New Research Reveals the Biggest Complainers Are Named Sarah and David and Not Karen

David and Sarah Are the New Names for Complaint Kings

In the realm of complaints, the name Karen has become notorious, often associated with individuals quick to express dissatisfaction. The stereotypes surrounding the name Karen have taken the internet by storm in recent years. It’s become a catch-all term for individuals who are seen as excessively demanding or quick to express their dissatisfaction, often asking to speak to the manager. However, the recent research by TrustPilot offers a fresh perspective on this stereotype.

David Takes the Lead

TrustPilot’s investigation revealed that David, not Karen, held the top spot for one-star reviews. Over 20,000 Davids registered their complaints, followed closely by 19,562 Pauls. Other names in the top complainers’ list included John, Chris, Mark, and James. The first female name to make an appearance was Sarah, with 13,971 one-star ratings, revealing that gender stereotypes may not hold water when it comes to complaints. Emma was the only other female name in the top 15. Digging deeper into specific categories, David emerged as the leader in one-star reviews in Electronics and Technology, Home and Garden, and Money and Insurance. Sarah, on the other hand, dominated Beauty and Wellbeing and Shopping and Fashion.

Five-Star Karen

Five-Star Karen

Surprisingly, Karen was only 13th on the list of individuals leaving one-star reviews. In contrast, it ranked among the top names for leaving five-star reviews in Beauty and Wellbeing, alongside Sarah and David. In Shopping and Fashion, the same trio led in five-star reviews, joined by Paul. This research serves as a reminder that complaints are not limited to specific names or genders, and they don’t really match the stereotypical reality that it is showcased to be. It challenges the preconceived notions about which names are associated with the most complaints and reminds us that anyone can be a critic. Stereotypes may not always align with reality.

Alien 3 by Willam Gibson is Based on a Different Screenplay

If you have been keeping track of the Alien series – then you are probably aware of the issues faced by Alien 3. The script has gone through so many changes in the story, screenplay, editing, and the director. All the drama around the movie has left the cult classic muddled of the four Alien films.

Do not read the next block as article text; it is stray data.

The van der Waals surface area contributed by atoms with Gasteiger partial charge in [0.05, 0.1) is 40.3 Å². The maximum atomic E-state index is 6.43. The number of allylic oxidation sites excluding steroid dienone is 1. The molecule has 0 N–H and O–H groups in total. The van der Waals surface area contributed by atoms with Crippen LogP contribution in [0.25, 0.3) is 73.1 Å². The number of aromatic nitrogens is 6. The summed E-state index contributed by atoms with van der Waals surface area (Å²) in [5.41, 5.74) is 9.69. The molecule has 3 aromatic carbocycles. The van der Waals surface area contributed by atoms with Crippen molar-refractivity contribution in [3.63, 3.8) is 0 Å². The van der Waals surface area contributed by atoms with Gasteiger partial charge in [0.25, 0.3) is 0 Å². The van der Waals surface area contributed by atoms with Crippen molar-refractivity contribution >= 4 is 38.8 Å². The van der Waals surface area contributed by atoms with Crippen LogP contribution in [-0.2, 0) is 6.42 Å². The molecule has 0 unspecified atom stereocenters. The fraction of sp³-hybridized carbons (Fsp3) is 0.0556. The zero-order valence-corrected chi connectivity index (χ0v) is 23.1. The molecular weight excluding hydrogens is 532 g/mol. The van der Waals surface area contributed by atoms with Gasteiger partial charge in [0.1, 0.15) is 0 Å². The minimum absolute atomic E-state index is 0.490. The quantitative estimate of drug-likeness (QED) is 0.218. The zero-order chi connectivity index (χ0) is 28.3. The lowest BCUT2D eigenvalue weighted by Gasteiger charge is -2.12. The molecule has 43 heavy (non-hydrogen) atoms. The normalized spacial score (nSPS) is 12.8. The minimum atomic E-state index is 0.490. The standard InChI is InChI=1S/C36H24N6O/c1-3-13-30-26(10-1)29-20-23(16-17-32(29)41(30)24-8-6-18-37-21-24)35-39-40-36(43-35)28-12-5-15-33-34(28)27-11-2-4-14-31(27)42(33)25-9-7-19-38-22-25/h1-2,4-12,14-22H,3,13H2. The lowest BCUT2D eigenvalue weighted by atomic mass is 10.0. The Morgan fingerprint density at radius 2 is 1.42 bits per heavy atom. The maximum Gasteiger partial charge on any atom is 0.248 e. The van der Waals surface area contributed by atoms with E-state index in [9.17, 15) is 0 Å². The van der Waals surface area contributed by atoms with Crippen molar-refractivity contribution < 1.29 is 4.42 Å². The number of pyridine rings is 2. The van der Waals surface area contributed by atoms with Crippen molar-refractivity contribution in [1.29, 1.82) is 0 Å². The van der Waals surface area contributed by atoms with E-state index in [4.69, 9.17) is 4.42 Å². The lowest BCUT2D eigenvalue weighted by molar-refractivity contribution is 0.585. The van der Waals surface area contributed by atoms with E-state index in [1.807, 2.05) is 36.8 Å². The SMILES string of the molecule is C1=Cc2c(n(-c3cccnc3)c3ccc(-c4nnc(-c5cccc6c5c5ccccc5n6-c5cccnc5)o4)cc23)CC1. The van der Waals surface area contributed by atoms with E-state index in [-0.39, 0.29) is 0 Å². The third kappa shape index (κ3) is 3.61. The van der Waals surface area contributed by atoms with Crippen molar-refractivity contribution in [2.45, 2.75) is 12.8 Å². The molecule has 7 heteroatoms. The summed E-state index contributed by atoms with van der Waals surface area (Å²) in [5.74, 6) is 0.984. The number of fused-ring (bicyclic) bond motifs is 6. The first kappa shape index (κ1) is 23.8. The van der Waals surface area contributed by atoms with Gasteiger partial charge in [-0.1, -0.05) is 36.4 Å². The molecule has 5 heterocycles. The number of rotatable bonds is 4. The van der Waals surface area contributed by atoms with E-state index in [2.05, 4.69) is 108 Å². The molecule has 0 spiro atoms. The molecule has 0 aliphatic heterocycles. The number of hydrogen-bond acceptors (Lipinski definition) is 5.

So What’s Up Next?

William Gibson is known for his legendary work Neuromancer was one of the many writers who gave the script a shot. However, his work was never turned into a movie – it hit the market as an audiobook and a comic by Dark Horse. Now the script is being turned into a novel – but hold your horses, it’s not what you expect it to be.

The Novel Has a Different Script

William Gibson joined hands with his dear friend Pat Cadigan to create the novel – but the story/ script of the book is different than what was written for the movie. What is the story? How different will it be from the original movie script? Well, the details aren’t yet out for Alien 3: The Unproduced Screenplay by William Gibson. However, in an interview with SyFy – Cadigan did mention that there is something new about the book. In her interview, she talked about how Bill ( William) is a dear friend and how much she enjoyed working with him. She also asks the movie fans – that if they want to quench their curiosity and find out how William wrote the two versions of the script – then they should get hold of the Drak Horse graphic novel. The comic is based on a different version of the script than what we will see in the novel.

So Exactly How Different is the Story?

It is difficult to figure out how different the story will be until the book hits the shelves. But one can assume that two scripts will have similar DNA. The storyline witnesses the Colonial Marine vessel on its return journey from LV-426 – when it accidentally enters the sector controlled by the “Union of Progressive People.” The nation seems to be engaged in a cold war and arms race. You can head over to the Wikipedia page to learn more about the script and the storyline. According to Cadigan – the writing is true to the original story without rehashing them.